Clemente followed up his last career hit with six more hits over the next three games, giving him 2,990 with two weeks remaining. Suddenly, this achievement mattered again.
While anticipation of the magical moment began to build up in the Pirates clubhouse and around Pittsburgh, there wasn’t as much hype around Clemente’s chase as fans would expect today.
“I got a lot of attention, but nothing like what happened in Chicago or New York or Los Angeles,” Blass said.
“At the time, we Latinos didn’t get a lot of press,” Sanguillen added.
After three more multi-hit games in his next eight games, Clemente was just two shy of him with five games remaining on the Pirates’ schedule. He collected 2,999 — a hit single off Phillies’ Steve Carlton, another future Hall of Famer — in the season’s last road game.
He’s back home in Pittsburgh where Clemente is making his final charge of immortality. He had four matches remaining.
“To get 3,000 successful results means you have to play a lot,” Clemente told reporters. “For me, that means more. I know how I am and what I’ve been through. I don’t want to get 3,000 blows hitting my chest and screaming, ‘Hey, I got it!'”
“What it means is that I didn’t fail with the ability I had. I’ve seen a lot of players come and go. Some failed because they didn’t have the ability. Some failed because they didn’t have the will.”
Number 3,000, I have to get it this season.
Roberto Clemente, Spring Training, 1972
“Well, maybe it will be tomorrow,” Clemente told Mayoral. “But I haven’t been sleeping well lately.”
Clemente leaves no room for suspense. He was ready for the chase to end. The next night, after striking out first in the first inning, Clemente hit a gap-double against John Matlack, eventual Rookie of the Year, to start the fourth.
“The script You Can’t Write Better Than That was a ringing double to left center field,” Blass said. “Not dodgy. No fly popup down the right field line. And against an excellent marksman like John Matlack.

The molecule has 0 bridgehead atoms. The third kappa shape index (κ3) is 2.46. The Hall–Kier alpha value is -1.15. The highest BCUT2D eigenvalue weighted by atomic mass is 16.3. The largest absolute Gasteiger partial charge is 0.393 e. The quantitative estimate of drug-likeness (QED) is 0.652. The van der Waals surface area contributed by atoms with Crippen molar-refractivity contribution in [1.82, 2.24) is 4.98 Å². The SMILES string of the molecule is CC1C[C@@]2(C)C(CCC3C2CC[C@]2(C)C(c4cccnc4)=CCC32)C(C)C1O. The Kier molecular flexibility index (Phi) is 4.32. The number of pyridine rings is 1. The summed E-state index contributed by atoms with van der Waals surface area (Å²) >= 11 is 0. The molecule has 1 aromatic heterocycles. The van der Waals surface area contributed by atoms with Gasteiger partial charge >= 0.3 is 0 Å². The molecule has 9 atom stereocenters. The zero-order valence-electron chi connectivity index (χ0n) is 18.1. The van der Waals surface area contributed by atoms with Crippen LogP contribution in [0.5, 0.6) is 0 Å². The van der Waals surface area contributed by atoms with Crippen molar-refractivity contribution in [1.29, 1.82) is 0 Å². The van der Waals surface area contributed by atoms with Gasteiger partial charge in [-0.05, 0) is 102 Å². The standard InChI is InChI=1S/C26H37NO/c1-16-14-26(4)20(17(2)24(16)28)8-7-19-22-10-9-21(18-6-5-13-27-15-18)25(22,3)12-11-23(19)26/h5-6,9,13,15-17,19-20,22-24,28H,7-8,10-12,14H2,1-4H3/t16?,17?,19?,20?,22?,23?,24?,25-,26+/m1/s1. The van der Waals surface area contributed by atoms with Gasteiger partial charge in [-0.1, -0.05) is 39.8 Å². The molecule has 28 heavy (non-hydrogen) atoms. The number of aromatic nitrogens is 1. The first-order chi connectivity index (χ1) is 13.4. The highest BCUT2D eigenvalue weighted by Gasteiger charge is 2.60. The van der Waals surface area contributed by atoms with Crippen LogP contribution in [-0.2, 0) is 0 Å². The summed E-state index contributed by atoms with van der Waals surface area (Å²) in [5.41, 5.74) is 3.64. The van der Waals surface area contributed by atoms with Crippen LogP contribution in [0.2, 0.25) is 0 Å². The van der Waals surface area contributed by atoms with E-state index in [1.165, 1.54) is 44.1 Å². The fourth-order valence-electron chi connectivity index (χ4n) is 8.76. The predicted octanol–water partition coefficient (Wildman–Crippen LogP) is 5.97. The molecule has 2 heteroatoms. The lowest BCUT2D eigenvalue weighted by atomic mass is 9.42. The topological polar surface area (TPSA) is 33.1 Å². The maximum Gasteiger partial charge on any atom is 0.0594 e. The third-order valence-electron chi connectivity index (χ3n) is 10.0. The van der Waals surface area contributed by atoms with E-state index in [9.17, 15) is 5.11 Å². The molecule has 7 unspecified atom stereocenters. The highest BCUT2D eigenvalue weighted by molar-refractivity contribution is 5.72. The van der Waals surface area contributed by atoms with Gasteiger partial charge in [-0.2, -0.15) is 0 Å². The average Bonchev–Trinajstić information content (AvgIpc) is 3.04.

“That situation is at second base. I will never forget it.”
“I felt uncomfortable when all these people applauded me,” Clemente told Mayoral.
Thanks to a hot September in which he batted . 333 and hit safely 30 times, the 15-time All-Star became the first Latino to reach 3,000 strikeouts. His colleagues were ecstatic.
“I was one of the happiest people in the world,” said Sanguillen. “The Latinos were all happy. Now you see how much there is in baseball.”
Clemente would also become the first Latino to be enshrined in the Hall of Fame the following summer, when the normal five-year waiting period was waived following his tragic death.
A man whose legendary humanity is sometimes overshadowed by how great a ballplayer he was once beaten by the clock no one knew was ticking, stuck forever at 3,000 strokes—a magic number that became as synonymous with him as the number 21 he wore.
Of course, the hour has not matched Khalid as Clemente, whose legacy lives on in many ways, 50 years later from the Clemente Bridge out of PNC Park to the prestigious award that bears his name and is given annually to the player who best represents what all great players aspire to on and off the field.